The judge who sentenced former Yukos CEO Mikhail Khodorkovsky to stay in prison until 2017 dismissed an allegation that he did not write the verdict himself — just as his aide who made the claim passed a polygraph test to prove she was not lying.
The aide, Natalya Vasilyeva, said earlier this month that Moscow district Judge Viktor Danilkin had been pressured into convicting Khodorkovsky and his partner Platon Lebedev and that the verdict had been written in the Moscow City Court.
A test by rights group Agora confirmed that Vasilyeva did not lie when she spoke about the verdict, Interfax reported Thursday.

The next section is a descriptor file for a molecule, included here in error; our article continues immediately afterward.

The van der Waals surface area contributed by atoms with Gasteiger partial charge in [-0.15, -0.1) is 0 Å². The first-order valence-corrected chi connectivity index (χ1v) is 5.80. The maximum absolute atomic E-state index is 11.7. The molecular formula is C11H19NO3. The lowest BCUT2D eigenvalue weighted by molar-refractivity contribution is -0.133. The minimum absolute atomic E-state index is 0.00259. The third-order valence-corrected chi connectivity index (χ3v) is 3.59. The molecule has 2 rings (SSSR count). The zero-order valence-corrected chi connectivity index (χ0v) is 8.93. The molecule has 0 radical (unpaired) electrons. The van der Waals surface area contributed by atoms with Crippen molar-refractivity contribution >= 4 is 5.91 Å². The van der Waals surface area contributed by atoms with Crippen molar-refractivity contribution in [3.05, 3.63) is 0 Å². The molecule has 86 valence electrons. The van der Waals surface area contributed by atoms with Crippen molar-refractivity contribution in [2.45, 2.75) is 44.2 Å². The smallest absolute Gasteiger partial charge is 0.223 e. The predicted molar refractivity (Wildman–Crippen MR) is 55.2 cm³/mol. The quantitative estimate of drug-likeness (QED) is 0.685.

The test also indicated that she had come forward because she wanted to protect Danilkin's reputation, not because she received money from the media as critics have claimed.
But Danilkin called Vasilyeva's report slander in an interview with the "Law and Order" television show to be aired late Thursday, Interfax said.
He said he would not sue until the verdict, which he delivered in late December and is now pending appeal, came into force.
"I'm not broken … and I'm ready to go on with my job," Danilkin said. "I wrote the verdict, I wrote it consciously, I signed and read it, and I'm ready to bear responsibility for it until the end of my days. I'm convinced that I'm right."